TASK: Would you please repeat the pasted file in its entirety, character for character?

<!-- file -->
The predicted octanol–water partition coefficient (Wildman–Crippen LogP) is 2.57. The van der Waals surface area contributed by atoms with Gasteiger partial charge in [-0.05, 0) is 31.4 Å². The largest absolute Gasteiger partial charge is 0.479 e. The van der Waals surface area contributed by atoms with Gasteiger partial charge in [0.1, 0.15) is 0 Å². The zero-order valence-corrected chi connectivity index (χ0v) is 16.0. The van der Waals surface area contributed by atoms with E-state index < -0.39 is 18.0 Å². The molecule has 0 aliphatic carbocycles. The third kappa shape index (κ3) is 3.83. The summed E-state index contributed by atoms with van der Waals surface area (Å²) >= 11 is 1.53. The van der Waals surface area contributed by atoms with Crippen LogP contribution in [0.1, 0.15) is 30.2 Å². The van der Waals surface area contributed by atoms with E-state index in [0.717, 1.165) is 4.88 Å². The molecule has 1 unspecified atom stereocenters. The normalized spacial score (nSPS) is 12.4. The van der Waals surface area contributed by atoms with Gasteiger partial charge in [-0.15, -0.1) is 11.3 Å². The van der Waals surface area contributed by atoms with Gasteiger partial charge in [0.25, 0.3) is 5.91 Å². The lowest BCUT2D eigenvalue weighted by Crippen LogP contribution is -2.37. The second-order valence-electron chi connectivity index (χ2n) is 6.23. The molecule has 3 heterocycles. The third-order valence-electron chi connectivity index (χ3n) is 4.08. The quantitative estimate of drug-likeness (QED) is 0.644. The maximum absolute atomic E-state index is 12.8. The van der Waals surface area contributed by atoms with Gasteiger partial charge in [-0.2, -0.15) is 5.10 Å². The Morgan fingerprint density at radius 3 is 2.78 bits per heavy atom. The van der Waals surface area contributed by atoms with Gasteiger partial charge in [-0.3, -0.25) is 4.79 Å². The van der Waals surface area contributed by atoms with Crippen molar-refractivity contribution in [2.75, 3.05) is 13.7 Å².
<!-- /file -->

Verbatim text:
The predicted octanol–water partition coefficient (Wildman–Crippen LogP) is 2.57. The van der Waals surface area contributed by atoms with Gasteiger partial charge in [-0.05, 0) is 31.4 Å². The largest absolute Gasteiger partial charge is 0.479 e. The van der Waals surface area contributed by atoms with Gasteiger partial charge in [0.1, 0.15) is 0 Å². The zero-order valence-corrected chi connectivity index (χ0v) is 16.0. The van der Waals surface area contributed by atoms with E-state index < -0.39 is 18.0 Å². The molecule has 0 aliphatic carbocycles. The third kappa shape index (κ3) is 3.83. The summed E-state index contributed by atoms with van der Waals surface area (Å²) >= 11 is 1.53. The van der Waals surface area contributed by atoms with Crippen LogP contribution in [0.1, 0.15) is 30.2 Å². The van der Waals surface area contributed by atoms with E-state index in [0.717, 1.165) is 4.88 Å². The molecule has 1 unspecified atom stereocenters. The normalized spacial score (nSPS) is 12.4. The van der Waals surface area contributed by atoms with Gasteiger partial charge in [-0.15, -0.1) is 11.3 Å². The van der Waals surface area contributed by atoms with Gasteiger partial charge in [0.25, 0.3) is 5.91 Å². The lowest BCUT2D eigenvalue weighted by Crippen LogP contribution is -2.37. The second-order valence-electron chi connectivity index (χ2n) is 6.23. The molecule has 3 heterocycles. The third-order valence-electron chi connectivity index (χ3n) is 4.08. The quantitative estimate of drug-likeness (QED) is 0.644. The maximum absolute atomic E-state index is 12.8. The van der Waals surface area contributed by atoms with Gasteiger partial charge in [-0.2, -0.15) is 5.10 Å². The Morgan fingerprint density at radius 3 is 2.78 bits per heavy atom. The van der Waals surface area contributed by atoms with Gasteiger partial charge in [-0.3, -0.25) is 4.79 Å². The van der Waals surface area contributed by atoms with Crippen molar-refractivity contribution in [2.75, 3.05) is 13.7 Å².